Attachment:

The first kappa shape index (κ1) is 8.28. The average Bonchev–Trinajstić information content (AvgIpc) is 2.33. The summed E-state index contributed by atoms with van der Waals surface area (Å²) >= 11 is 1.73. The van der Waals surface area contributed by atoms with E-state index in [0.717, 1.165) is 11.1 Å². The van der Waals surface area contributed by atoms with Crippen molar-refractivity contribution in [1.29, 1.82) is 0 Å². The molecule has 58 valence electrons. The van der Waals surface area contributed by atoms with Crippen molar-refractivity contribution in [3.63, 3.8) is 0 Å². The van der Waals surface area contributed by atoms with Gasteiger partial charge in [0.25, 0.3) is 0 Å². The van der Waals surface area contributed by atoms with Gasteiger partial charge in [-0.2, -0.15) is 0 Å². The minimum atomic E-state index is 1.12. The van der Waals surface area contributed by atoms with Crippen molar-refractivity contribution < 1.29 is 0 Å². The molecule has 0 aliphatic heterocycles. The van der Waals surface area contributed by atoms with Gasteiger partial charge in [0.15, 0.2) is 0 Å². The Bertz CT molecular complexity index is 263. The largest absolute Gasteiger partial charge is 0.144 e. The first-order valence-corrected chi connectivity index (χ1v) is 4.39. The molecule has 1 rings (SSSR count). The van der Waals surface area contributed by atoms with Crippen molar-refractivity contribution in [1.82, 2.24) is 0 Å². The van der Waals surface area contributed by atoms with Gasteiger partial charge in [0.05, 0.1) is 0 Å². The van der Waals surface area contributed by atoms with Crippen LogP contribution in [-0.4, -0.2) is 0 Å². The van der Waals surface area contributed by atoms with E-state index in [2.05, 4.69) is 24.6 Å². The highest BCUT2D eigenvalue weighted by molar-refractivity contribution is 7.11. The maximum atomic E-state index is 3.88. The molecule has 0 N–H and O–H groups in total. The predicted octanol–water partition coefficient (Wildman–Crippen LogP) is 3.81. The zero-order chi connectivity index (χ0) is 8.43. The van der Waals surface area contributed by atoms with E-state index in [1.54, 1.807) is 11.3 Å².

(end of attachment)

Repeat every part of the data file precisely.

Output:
The first kappa shape index (κ1) is 8.28. The average Bonchev–Trinajstić information content (AvgIpc) is 2.33. The summed E-state index contributed by atoms with van der Waals surface area (Å²) >= 11 is 1.73. The van der Waals surface area contributed by atoms with E-state index in [0.717, 1.165) is 11.1 Å². The van der Waals surface area contributed by atoms with Crippen molar-refractivity contribution in [1.29, 1.82) is 0 Å². The molecule has 58 valence electrons. The van der Waals surface area contributed by atoms with Crippen molar-refractivity contribution in [3.63, 3.8) is 0 Å². The van der Waals surface area contributed by atoms with Gasteiger partial charge in [0.25, 0.3) is 0 Å². The van der Waals surface area contributed by atoms with Gasteiger partial charge in [-0.2, -0.15) is 0 Å². The minimum atomic E-state index is 1.12. The van der Waals surface area contributed by atoms with Crippen molar-refractivity contribution < 1.29 is 0 Å². The molecule has 0 aliphatic heterocycles. The van der Waals surface area contributed by atoms with Gasteiger partial charge in [0.15, 0.2) is 0 Å². The Bertz CT molecular complexity index is 263. The largest absolute Gasteiger partial charge is 0.144 e. The first-order valence-corrected chi connectivity index (χ1v) is 4.39. The molecule has 1 rings (SSSR count). The van der Waals surface area contributed by atoms with Crippen molar-refractivity contribution in [1.82, 2.24) is 0 Å². The van der Waals surface area contributed by atoms with Gasteiger partial charge in [0.05, 0.1) is 0 Å². The van der Waals surface area contributed by atoms with Crippen LogP contribution in [-0.4, -0.2) is 0 Å². The van der Waals surface area contributed by atoms with E-state index in [2.05, 4.69) is 24.6 Å². The highest BCUT2D eigenvalue weighted by molar-refractivity contribution is 7.11. The maximum atomic E-state index is 3.88. The molecule has 0 N–H and O–H groups in total. The predicted octanol–water partition coefficient (Wildman–Crippen LogP) is 3.81. The zero-order chi connectivity index (χ0) is 8.43. The van der Waals surface area contributed by atoms with E-state index in [1.54, 1.807) is 11.3 Å².